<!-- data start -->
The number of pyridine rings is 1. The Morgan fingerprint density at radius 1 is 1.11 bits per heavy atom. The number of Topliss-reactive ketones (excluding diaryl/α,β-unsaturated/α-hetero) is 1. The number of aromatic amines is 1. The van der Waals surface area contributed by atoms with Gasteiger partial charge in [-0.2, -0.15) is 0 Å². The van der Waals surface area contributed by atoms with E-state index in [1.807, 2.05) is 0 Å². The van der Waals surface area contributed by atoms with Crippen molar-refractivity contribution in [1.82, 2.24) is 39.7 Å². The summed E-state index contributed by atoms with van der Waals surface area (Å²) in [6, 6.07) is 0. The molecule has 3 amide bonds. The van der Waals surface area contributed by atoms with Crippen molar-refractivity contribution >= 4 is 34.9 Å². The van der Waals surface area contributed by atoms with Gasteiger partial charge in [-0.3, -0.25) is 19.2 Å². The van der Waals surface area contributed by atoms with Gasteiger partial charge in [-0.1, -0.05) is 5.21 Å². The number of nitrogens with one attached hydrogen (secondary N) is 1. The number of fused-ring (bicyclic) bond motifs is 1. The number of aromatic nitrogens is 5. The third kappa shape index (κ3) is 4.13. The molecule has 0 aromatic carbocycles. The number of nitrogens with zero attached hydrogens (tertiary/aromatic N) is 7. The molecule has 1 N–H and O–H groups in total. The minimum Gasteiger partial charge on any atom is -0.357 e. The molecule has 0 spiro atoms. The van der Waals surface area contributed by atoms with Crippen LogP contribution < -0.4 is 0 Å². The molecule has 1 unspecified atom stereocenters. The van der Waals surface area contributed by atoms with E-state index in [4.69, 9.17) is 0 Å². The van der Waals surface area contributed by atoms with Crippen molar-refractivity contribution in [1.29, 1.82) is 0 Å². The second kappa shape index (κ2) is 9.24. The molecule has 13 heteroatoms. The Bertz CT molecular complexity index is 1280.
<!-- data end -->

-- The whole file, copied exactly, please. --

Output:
The number of pyridine rings is 1. The Morgan fingerprint density at radius 1 is 1.11 bits per heavy atom. The number of Topliss-reactive ketones (excluding diaryl/α,β-unsaturated/α-hetero) is 1. The number of aromatic amines is 1. The van der Waals surface area contributed by atoms with Gasteiger partial charge in [-0.2, -0.15) is 0 Å². The van der Waals surface area contributed by atoms with E-state index in [1.807, 2.05) is 0 Å². The van der Waals surface area contributed by atoms with Crippen molar-refractivity contribution in [1.82, 2.24) is 39.7 Å². The summed E-state index contributed by atoms with van der Waals surface area (Å²) in [6, 6.07) is 0. The molecule has 3 amide bonds. The van der Waals surface area contributed by atoms with Crippen molar-refractivity contribution >= 4 is 34.9 Å². The van der Waals surface area contributed by atoms with Gasteiger partial charge in [-0.3, -0.25) is 19.2 Å². The van der Waals surface area contributed by atoms with Gasteiger partial charge in [-0.1, -0.05) is 5.21 Å². The number of nitrogens with one attached hydrogen (secondary N) is 1. The number of fused-ring (bicyclic) bond motifs is 1. The number of aromatic nitrogens is 5. The third kappa shape index (κ3) is 4.13. The molecule has 0 aromatic carbocycles. The number of nitrogens with zero attached hydrogens (tertiary/aromatic N) is 7. The molecule has 1 N–H and O–H groups in total. The minimum Gasteiger partial charge on any atom is -0.357 e. The molecule has 0 spiro atoms. The van der Waals surface area contributed by atoms with Crippen LogP contribution < -0.4 is 0 Å². The molecule has 1 unspecified atom stereocenters. The van der Waals surface area contributed by atoms with E-state index in [4.69, 9.17) is 0 Å². The van der Waals surface area contributed by atoms with Crippen molar-refractivity contribution in [1.29, 1.82) is 0 Å². The second kappa shape index (κ2) is 9.24. The molecule has 13 heteroatoms. The Bertz CT molecular complexity index is 1280.